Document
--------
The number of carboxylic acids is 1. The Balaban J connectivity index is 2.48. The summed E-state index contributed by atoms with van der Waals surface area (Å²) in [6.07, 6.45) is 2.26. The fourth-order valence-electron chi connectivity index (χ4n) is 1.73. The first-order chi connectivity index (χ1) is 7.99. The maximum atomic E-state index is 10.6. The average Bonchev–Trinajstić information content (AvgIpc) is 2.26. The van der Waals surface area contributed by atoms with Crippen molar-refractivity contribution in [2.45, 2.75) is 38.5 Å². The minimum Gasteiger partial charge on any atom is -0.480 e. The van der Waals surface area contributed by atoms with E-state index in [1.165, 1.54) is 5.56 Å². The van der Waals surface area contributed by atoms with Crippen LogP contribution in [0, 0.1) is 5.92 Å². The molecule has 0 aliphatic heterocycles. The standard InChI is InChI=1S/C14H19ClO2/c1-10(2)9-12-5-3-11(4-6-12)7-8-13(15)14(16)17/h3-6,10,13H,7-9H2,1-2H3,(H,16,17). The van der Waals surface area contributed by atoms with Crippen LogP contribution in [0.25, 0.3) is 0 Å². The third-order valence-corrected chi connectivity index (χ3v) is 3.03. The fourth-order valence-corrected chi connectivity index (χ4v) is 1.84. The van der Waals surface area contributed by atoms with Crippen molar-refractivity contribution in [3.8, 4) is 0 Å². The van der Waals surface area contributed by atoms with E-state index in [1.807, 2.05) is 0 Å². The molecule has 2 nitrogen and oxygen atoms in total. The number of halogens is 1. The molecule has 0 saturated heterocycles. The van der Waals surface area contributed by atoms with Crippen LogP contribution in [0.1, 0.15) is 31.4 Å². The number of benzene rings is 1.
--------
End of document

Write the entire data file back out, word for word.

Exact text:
The number of carboxylic acids is 1. The Balaban J connectivity index is 2.48. The summed E-state index contributed by atoms with van der Waals surface area (Å²) in [6.07, 6.45) is 2.26. The fourth-order valence-electron chi connectivity index (χ4n) is 1.73. The first-order chi connectivity index (χ1) is 7.99. The maximum atomic E-state index is 10.6. The average Bonchev–Trinajstić information content (AvgIpc) is 2.26. The van der Waals surface area contributed by atoms with Crippen molar-refractivity contribution in [2.45, 2.75) is 38.5 Å². The minimum Gasteiger partial charge on any atom is -0.480 e. The van der Waals surface area contributed by atoms with E-state index in [1.165, 1.54) is 5.56 Å². The van der Waals surface area contributed by atoms with Crippen LogP contribution in [0, 0.1) is 5.92 Å². The molecule has 0 aliphatic heterocycles. The standard InChI is InChI=1S/C14H19ClO2/c1-10(2)9-12-5-3-11(4-6-12)7-8-13(15)14(16)17/h3-6,10,13H,7-9H2,1-2H3,(H,16,17). The van der Waals surface area contributed by atoms with Crippen LogP contribution in [0.25, 0.3) is 0 Å². The third-order valence-corrected chi connectivity index (χ3v) is 3.03. The fourth-order valence-corrected chi connectivity index (χ4v) is 1.84. The van der Waals surface area contributed by atoms with Crippen molar-refractivity contribution in [3.8, 4) is 0 Å². The van der Waals surface area contributed by atoms with E-state index in [1.807, 2.05) is 0 Å². The molecule has 2 nitrogen and oxygen atoms in total. The number of halogens is 1. The molecule has 0 saturated heterocycles. The van der Waals surface area contributed by atoms with Crippen LogP contribution in [0.1, 0.15) is 31.4 Å². The number of benzene rings is 1.